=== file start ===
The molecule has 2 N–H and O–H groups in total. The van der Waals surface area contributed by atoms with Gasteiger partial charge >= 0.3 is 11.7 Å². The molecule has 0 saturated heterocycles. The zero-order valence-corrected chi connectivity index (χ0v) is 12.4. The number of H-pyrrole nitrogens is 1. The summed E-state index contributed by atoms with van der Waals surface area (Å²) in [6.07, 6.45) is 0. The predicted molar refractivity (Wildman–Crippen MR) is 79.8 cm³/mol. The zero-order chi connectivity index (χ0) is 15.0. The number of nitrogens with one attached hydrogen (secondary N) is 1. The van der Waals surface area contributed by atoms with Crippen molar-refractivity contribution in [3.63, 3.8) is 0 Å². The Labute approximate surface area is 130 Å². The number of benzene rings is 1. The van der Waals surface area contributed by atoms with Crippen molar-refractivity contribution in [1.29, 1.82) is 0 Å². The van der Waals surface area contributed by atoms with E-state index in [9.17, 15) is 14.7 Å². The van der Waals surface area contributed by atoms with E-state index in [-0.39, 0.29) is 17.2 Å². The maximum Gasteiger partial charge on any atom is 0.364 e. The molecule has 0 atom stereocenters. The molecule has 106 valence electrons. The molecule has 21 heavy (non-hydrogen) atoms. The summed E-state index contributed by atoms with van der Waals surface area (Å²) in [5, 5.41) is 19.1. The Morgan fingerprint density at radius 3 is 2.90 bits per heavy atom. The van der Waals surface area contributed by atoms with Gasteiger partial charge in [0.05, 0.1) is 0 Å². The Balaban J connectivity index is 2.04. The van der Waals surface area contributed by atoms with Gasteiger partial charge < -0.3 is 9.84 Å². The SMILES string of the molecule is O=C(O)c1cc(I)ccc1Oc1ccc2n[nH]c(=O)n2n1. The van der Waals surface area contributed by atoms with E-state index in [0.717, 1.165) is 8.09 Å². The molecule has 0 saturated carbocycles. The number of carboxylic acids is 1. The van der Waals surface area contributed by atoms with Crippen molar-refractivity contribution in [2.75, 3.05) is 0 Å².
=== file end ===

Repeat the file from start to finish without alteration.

The molecule has 2 N–H and O–H groups in total. The van der Waals surface area contributed by atoms with Gasteiger partial charge >= 0.3 is 11.7 Å². The molecule has 0 saturated heterocycles. The zero-order valence-corrected chi connectivity index (χ0v) is 12.4. The number of H-pyrrole nitrogens is 1. The summed E-state index contributed by atoms with van der Waals surface area (Å²) in [6.07, 6.45) is 0. The predicted molar refractivity (Wildman–Crippen MR) is 79.8 cm³/mol. The zero-order chi connectivity index (χ0) is 15.0. The number of nitrogens with one attached hydrogen (secondary N) is 1. The van der Waals surface area contributed by atoms with Crippen molar-refractivity contribution in [3.63, 3.8) is 0 Å². The Labute approximate surface area is 130 Å². The number of benzene rings is 1. The van der Waals surface area contributed by atoms with Crippen molar-refractivity contribution in [1.29, 1.82) is 0 Å². The van der Waals surface area contributed by atoms with E-state index in [9.17, 15) is 14.7 Å². The van der Waals surface area contributed by atoms with E-state index in [-0.39, 0.29) is 17.2 Å². The maximum Gasteiger partial charge on any atom is 0.364 e. The molecule has 0 atom stereocenters. The molecule has 106 valence electrons. The molecule has 21 heavy (non-hydrogen) atoms. The summed E-state index contributed by atoms with van der Waals surface area (Å²) in [5, 5.41) is 19.1. The Morgan fingerprint density at radius 3 is 2.90 bits per heavy atom. The van der Waals surface area contributed by atoms with Gasteiger partial charge in [0.05, 0.1) is 0 Å². The Balaban J connectivity index is 2.04. The van der Waals surface area contributed by atoms with Gasteiger partial charge < -0.3 is 9.84 Å². The SMILES string of the molecule is O=C(O)c1cc(I)ccc1Oc1ccc2n[nH]c(=O)n2n1. The van der Waals surface area contributed by atoms with E-state index in [0.717, 1.165) is 8.09 Å². The molecule has 0 saturated carbocycles. The number of carboxylic acids is 1. The van der Waals surface area contributed by atoms with Crippen molar-refractivity contribution in [2.75, 3.05) is 0 Å².